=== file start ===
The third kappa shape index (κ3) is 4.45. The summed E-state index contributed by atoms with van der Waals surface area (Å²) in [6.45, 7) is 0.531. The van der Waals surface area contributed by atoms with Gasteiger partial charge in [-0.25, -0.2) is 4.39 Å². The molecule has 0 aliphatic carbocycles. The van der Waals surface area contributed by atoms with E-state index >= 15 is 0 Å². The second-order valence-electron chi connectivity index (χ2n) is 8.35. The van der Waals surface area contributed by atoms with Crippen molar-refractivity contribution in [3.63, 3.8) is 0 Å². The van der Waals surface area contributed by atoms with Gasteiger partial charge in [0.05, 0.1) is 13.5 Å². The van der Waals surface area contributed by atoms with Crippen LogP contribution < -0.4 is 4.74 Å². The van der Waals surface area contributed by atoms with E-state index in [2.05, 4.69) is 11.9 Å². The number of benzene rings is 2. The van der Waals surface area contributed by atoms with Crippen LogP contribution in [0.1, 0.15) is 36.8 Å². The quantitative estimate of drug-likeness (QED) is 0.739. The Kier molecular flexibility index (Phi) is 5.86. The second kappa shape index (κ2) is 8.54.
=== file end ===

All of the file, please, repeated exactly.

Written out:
The third kappa shape index (κ3) is 4.45. The summed E-state index contributed by atoms with van der Waals surface area (Å²) in [6.45, 7) is 0.531. The van der Waals surface area contributed by atoms with Gasteiger partial charge in [-0.25, -0.2) is 4.39 Å². The molecule has 0 aliphatic carbocycles. The van der Waals surface area contributed by atoms with E-state index >= 15 is 0 Å². The second-order valence-electron chi connectivity index (χ2n) is 8.35. The van der Waals surface area contributed by atoms with Crippen molar-refractivity contribution in [3.63, 3.8) is 0 Å². The van der Waals surface area contributed by atoms with Gasteiger partial charge in [0.05, 0.1) is 13.5 Å². The van der Waals surface area contributed by atoms with Crippen LogP contribution < -0.4 is 4.74 Å². The van der Waals surface area contributed by atoms with E-state index in [2.05, 4.69) is 11.9 Å². The number of benzene rings is 2. The van der Waals surface area contributed by atoms with Crippen LogP contribution in [0.1, 0.15) is 36.8 Å². The quantitative estimate of drug-likeness (QED) is 0.739. The Kier molecular flexibility index (Phi) is 5.86. The second kappa shape index (κ2) is 8.54.